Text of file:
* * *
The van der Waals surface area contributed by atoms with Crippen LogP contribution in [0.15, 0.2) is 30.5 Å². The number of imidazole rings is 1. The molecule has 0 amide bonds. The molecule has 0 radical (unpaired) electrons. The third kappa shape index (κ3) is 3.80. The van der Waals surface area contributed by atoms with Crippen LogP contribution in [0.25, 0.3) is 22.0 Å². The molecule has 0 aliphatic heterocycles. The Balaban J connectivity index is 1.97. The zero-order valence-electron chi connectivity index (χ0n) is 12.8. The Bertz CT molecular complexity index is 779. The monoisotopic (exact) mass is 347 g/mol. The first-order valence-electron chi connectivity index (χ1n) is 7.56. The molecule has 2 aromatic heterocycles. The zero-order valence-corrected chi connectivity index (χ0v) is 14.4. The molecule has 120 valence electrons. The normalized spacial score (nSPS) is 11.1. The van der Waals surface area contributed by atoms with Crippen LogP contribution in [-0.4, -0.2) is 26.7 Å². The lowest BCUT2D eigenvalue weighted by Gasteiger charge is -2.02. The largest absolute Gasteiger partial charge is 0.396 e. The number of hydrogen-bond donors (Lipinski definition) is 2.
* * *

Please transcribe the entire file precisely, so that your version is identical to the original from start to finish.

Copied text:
The van der Waals surface area contributed by atoms with Crippen LogP contribution in [0.15, 0.2) is 30.5 Å². The number of imidazole rings is 1. The molecule has 0 amide bonds. The molecule has 0 radical (unpaired) electrons. The third kappa shape index (κ3) is 3.80. The van der Waals surface area contributed by atoms with Crippen LogP contribution in [0.25, 0.3) is 22.0 Å². The molecule has 0 aliphatic heterocycles. The Balaban J connectivity index is 1.97. The zero-order valence-electron chi connectivity index (χ0n) is 12.8. The Bertz CT molecular complexity index is 779. The monoisotopic (exact) mass is 347 g/mol. The first-order valence-electron chi connectivity index (χ1n) is 7.56. The molecule has 2 aromatic heterocycles. The zero-order valence-corrected chi connectivity index (χ0v) is 14.4. The molecule has 120 valence electrons. The normalized spacial score (nSPS) is 11.1. The van der Waals surface area contributed by atoms with Crippen LogP contribution in [-0.4, -0.2) is 26.7 Å². The lowest BCUT2D eigenvalue weighted by Gasteiger charge is -2.02. The largest absolute Gasteiger partial charge is 0.396 e. The number of hydrogen-bond donors (Lipinski definition) is 2.